Some states, like California and Pennsylvania, based their anti-terror proposals on the USA Patriot Act, which was rushed through Congress last October. The USAPA defines "domestic terrorism" as "acts dangerous to human life that are a violation of the criminal laws" if they "appear to be intended...to influence the policy of a government by intimidation or coercion." "The definition of domestic terror is so broad that it threatens civil disobedience and chills the right to political protest," said Nancy Chang of the Center for Constitutional Rights. Russell Neufeld, of the Legal Aid Society of New York, worries that under the guise of fighting terror, states are lengthening prison terms. He cites a New York bill that could allow a bioterrorism prosecution of a jail inmate who throws urine on guards. If convicted, the inmate could face life behind bars without possibility of parole. "The bill doesn't require either serious injury or a terrorist motive," he says, explaining that it could also be used against antiabortion demonstrators who throw blood: "Actions that are now criminal mischief with a sentence of a year could get seven years or more."
Larry Frankel, who heads the ACLU's Pennsylvania office, considers his state's lawmakers to have been "rather restrained" in comparison with the US Congress. "But," he says, "we are still facing proposals for expanded wiretaps, greater authority for police to detain and arrest individuals and criminalize political speech. Some probably believe that the events of September 11 justify such legislation, but these are the very kinds of measures we were fighting before September 11. The only thing that has changed is the rhetoric." Virginia, Florida, Louisiana and Maryland have passed bills to expand electronic surveillance, and Pennsylvania, along with twelve other states, is considering such measures, according to the National Conference of State Legislators.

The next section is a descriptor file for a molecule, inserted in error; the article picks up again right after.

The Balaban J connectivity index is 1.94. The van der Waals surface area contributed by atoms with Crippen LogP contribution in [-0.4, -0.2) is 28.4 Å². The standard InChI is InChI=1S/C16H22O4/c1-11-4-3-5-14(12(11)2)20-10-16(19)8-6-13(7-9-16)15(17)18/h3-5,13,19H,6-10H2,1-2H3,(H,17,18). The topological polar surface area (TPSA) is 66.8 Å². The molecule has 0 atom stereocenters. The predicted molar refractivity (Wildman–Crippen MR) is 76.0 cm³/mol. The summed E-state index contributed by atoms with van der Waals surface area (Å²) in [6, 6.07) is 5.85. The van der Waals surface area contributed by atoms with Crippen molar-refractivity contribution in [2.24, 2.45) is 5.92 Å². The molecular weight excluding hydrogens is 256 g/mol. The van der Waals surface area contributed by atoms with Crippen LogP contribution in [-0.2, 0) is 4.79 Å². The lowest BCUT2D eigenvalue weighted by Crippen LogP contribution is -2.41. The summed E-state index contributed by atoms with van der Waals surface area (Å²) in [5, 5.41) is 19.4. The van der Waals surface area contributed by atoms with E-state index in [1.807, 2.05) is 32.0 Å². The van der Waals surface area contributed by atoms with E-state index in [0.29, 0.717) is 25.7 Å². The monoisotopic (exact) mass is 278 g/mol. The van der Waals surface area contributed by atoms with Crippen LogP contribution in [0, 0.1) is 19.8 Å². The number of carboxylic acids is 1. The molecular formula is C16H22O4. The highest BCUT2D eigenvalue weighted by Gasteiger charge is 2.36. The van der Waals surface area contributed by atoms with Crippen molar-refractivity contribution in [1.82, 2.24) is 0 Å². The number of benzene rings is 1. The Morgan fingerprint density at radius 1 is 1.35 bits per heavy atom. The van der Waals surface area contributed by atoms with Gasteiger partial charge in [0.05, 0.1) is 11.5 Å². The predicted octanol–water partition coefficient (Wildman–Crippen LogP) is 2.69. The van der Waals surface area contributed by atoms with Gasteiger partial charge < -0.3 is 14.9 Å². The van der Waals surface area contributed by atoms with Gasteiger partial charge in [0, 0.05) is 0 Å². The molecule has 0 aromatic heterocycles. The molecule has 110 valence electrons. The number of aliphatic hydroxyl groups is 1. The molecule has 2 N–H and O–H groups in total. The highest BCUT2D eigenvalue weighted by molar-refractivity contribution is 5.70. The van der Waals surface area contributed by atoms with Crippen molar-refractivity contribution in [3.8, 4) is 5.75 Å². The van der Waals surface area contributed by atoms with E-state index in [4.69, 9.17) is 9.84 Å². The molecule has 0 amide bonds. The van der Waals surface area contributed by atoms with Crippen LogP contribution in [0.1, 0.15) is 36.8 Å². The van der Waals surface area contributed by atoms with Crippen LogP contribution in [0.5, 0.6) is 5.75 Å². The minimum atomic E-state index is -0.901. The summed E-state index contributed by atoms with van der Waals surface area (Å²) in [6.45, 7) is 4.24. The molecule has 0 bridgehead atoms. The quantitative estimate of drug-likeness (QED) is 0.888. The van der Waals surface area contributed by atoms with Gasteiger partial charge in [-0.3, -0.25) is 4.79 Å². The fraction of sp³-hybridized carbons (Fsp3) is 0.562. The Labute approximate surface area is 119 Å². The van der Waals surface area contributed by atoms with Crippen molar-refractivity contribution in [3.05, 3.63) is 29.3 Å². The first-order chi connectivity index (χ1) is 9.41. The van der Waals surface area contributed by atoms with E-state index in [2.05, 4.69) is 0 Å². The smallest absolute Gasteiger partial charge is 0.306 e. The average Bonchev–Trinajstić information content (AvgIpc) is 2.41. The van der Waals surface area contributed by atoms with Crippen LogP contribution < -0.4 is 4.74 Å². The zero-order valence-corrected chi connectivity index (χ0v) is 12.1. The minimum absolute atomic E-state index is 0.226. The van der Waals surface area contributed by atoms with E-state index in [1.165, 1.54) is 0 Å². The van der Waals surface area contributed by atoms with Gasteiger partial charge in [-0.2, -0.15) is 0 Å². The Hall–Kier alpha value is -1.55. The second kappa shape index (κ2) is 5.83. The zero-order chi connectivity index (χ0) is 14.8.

In the wake of last October's unsolved anthrax attacks, eleven states have passed emergency health powers acts, and twenty-two are now considering them. These are based in whole or in part on a draconian model law drafted for the federal Centers for Disease Control and Prevention by the Center for Law and the Public's Health at Georgetown and Johns Hopkins universities. In the event of a bioterrorist attack or epidemic, governors could declare a state of emergency, suspend state laws and regulations and mobilize militia. The state's public health authority could exercise formidable coercive powers, taking control of hospitals, facilities, roads, vaccines and other supplies as they carry out their mission to examine, test, quarantine and vaccinate individuals. The American Medical Association, in a letter to the CDC, asked for changes "to ensure that restrictions on personal freedom are not exercised in a careless or cavalier fashion."
Another weapon in the states' war on terror is secrecy: the removal of formerly available state information both from websites and from the purview of open government laws--though it is widely believed that no 9/11 terrorist used sunshine laws or public records to accomplish his deadly mission. About twenty states have considered proposals limiting access to public records. "Every exception our legislators have been trying to pass for the last twenty-five years has been resurrected as absolutely necessary for the fight against terrorism," said Larry Helm Spalding, legislative staff counsel for the Florida ACLU. "They're doing that for everything. If we need more money to study oranges, well, that's because the terrorists might attack our oranges."
Some state bills seem reasonable, such as those restricting information about plans to protect water and power supplies from terrorist attacks. Other proposals were scaled back during the legislative process. Frosty Landon, director of the Virginia Coalition for Open Government, said that his state's first bill called for rolling back its public records and open meetings laws. "But we worked to tighten the language, and the final result was narrowly drawn so that it applies to records or meetings about a specific antiterrorist plan," he said. "We didn't give away the store, and the new bill passed with support from all sides."